I watched this episode at a viewing party at a bar with my friends from Mile High Who, with a bunch of new members there to join us, so I was trying my hardest not to start bawling openly during this episode, but at the moment when the Twelfth General told Clara that the Doctor spent 4.5 billion years trapped in the confession dial, I lost it and couldn't stop myself from crying.

Mostly the Doctor was just trying to one-up Rory.

A lot of people, since this episode have aired, have claimed that this revelation now means that the Doctor is even older, clocking in at a whopping 4,500,002,000 years old.  However we need to remember that, while "Heaven Sent" takes place over the course of 4.5 billion years, it only occurred to the Doctor as 3 days.  He may have experienced it over and over again, but he was essentially reborn each time and never retained the memories of his previous times through the confession dial, so from his perspective only added 3 days to his lifetime.  I think we can still say that the Doctor is about 2,000 years old.  He didn't really live and feel the 4.5 billion years, so I don't think that can count as his age.

I predicted that the Doctor's statement at the end of "Heaven Sent" meant that he was the Hybrid because he's half human and half Time Lord according to an often ignored line from the 1996 movie where the Eighth Doctor says that he is "half human on [his] mother's side." My Mile High Who cohost Shelley said that she thought his statement meant that Ashildr was the Hybrid.  As Shelley and I were both in the same room together as we watched this episode, we both shouted "No!" at the screen when Ashildr asked if the Doctor truly was half human.  We were both quite pleased at where Moffat went with that bit of the script, managing to quite deftly avoid a huge civil war within the fandom, or a straight up Han-Shot-First style revolt, by refusing to either confirm or deny the "half human" line.  The Doctor's simple response of "Does it matter?" doesn't force Moffat to do any major rewrites of cannon, but also makes it quite clear that we are not going to explore the possibility, even if it is true, and I'm fine with leaving it there.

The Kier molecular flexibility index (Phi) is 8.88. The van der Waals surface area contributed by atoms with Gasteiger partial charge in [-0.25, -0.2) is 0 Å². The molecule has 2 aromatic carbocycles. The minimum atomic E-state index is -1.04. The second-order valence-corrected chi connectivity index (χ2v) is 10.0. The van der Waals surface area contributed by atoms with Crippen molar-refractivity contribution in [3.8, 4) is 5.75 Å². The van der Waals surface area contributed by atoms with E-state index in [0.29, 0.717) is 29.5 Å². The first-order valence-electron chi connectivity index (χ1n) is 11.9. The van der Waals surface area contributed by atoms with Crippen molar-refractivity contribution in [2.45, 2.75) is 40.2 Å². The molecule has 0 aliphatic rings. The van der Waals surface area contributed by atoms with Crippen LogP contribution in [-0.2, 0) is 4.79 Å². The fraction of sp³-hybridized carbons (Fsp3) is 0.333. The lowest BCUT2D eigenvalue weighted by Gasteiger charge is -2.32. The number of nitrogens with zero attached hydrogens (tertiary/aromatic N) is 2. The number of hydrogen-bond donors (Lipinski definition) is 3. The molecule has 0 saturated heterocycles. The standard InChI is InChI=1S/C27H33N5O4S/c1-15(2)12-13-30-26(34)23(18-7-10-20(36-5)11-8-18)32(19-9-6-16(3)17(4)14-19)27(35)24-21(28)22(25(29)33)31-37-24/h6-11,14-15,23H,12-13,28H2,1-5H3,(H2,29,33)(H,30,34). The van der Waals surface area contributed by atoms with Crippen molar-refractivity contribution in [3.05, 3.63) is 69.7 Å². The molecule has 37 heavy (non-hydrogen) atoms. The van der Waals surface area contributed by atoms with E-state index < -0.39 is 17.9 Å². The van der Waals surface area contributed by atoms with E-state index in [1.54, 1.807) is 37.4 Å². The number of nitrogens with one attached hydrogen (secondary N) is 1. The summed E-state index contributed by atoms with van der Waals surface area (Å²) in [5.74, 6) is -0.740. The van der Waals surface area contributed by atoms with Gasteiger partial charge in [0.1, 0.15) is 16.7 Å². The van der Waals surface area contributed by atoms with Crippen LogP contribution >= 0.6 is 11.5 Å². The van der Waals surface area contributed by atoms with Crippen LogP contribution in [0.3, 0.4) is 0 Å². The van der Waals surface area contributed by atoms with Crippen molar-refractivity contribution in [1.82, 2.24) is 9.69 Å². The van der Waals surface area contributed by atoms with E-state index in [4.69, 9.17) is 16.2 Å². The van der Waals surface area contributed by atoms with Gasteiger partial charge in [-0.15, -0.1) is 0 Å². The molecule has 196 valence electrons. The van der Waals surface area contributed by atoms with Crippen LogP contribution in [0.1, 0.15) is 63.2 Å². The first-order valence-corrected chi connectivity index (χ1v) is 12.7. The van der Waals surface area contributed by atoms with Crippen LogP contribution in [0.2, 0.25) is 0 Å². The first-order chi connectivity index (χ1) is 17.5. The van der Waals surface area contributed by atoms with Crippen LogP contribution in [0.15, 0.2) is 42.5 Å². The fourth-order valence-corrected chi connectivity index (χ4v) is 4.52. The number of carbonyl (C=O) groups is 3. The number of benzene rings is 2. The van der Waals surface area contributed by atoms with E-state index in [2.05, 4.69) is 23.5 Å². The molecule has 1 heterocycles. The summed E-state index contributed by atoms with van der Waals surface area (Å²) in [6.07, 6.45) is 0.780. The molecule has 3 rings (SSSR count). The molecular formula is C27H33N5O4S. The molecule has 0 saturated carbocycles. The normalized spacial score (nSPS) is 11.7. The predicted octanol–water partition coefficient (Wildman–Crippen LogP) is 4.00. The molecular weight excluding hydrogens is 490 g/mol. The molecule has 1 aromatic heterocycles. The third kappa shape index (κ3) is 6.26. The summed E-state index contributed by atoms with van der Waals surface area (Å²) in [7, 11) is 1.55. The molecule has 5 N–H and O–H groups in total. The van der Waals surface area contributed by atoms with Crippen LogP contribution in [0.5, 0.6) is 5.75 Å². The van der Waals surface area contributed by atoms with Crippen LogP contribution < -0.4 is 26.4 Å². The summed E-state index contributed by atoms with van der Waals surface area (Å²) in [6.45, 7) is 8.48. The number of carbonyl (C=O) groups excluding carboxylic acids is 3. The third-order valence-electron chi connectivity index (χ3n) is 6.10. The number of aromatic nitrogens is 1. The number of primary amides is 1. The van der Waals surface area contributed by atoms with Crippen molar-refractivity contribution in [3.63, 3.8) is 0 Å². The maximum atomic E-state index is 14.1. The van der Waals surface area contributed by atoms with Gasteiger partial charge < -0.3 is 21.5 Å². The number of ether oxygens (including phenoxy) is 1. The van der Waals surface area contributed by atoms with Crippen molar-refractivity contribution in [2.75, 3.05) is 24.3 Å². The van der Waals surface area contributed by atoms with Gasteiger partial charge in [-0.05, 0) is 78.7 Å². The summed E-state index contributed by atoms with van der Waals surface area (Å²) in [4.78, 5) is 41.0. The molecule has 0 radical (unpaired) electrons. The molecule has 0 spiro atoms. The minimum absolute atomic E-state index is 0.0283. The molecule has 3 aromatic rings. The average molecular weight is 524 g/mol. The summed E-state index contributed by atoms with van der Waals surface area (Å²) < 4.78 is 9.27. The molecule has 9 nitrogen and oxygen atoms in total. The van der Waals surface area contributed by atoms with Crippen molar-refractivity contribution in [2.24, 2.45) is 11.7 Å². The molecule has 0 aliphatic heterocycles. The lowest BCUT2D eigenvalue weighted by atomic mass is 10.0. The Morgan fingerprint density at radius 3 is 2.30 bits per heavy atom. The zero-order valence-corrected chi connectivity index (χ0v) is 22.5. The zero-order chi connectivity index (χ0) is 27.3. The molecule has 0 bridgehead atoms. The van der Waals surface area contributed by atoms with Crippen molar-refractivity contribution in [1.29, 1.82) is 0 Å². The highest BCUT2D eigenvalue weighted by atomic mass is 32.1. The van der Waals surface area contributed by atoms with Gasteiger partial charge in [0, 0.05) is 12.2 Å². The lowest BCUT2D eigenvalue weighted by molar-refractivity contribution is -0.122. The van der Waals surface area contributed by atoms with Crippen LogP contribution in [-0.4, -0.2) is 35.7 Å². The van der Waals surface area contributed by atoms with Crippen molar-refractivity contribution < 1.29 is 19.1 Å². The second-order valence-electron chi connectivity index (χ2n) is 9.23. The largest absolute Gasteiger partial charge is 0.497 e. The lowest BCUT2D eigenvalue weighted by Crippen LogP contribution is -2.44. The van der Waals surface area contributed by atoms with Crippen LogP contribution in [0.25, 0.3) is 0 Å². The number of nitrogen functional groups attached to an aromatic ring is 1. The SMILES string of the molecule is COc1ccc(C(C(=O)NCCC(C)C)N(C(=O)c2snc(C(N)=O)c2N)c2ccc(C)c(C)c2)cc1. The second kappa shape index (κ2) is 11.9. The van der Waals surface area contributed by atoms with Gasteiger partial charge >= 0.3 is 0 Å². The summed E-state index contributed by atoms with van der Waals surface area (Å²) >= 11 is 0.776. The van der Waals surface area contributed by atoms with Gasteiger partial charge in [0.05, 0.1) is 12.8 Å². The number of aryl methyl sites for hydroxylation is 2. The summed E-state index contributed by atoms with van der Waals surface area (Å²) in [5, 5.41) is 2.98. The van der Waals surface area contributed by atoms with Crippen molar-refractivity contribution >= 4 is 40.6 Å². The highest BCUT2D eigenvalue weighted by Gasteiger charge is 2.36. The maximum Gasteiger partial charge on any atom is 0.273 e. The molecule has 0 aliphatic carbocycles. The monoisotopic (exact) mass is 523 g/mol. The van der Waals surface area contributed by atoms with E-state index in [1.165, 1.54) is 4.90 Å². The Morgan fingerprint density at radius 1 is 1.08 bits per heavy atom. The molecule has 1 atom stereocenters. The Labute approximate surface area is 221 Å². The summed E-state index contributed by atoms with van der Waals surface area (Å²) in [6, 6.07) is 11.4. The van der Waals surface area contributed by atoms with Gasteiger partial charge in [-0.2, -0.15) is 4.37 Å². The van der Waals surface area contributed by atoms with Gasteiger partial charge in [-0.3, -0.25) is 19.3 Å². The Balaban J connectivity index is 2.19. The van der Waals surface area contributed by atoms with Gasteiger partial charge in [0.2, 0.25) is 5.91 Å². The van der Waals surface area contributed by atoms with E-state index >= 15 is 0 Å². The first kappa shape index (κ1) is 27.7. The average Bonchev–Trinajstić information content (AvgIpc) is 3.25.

The episode never specifically names who exactly the Hybrid is, but I actually like Ashildr's suggestion that the Hybrid doesn't actually refer to a single person, but the combination of two people, who together become the most dangerous creature in the Universe.  I was originally skeptical of the part about the Doctor and Clara playing Russian roulette with a mind eraser, but in hindsight, it makes perfect sense.  It wasn't just because the Doctor wanted to keep Clara safe, but to destroy the Hybrid, one of them had to stop remembering the other, or else the Universe would be at risk of fracturing as the Doctor tried to save Clara.  Many people at the event I went to called this the "Donna Noble thing," but I had to correct them and remind them that, in fact, in the series as a whole, Donna was the third companion to have her memory of the Doctor erased upon departing the TARDIS.  It happened to Jamie and Zoe before her (although, admittedly, that was retconned in a weird combination of fan theories and external Universe material called "Season 6b" that the BBC has inexplicably declared to be cannon).  Still, I feel very bad for the Doctor in losing his best friend.  He'll probably need some cheering up (from River, of course!).

Fear the hybrid!


I had this inkling in the back of my head that I never quite expressed out loud that Steven Moffat might just put some sort of twist on Clara's death.  I find that Moffat, whenever he kills off a character, likes to find a way to allow them to sort of keep living but not really.  River got saved in The Library.  Amy and Rory got to live out the rest of their lives, just not in their own time period.  It only makes sense that he would have found a way to kind of save Clara while still killing her off.  As some of the people around me at the viewing party suggested, a spin-off about Clara and Ashildr traveling through time together in a TARDIS disguised as a 50's themed diner would be pretty amazing.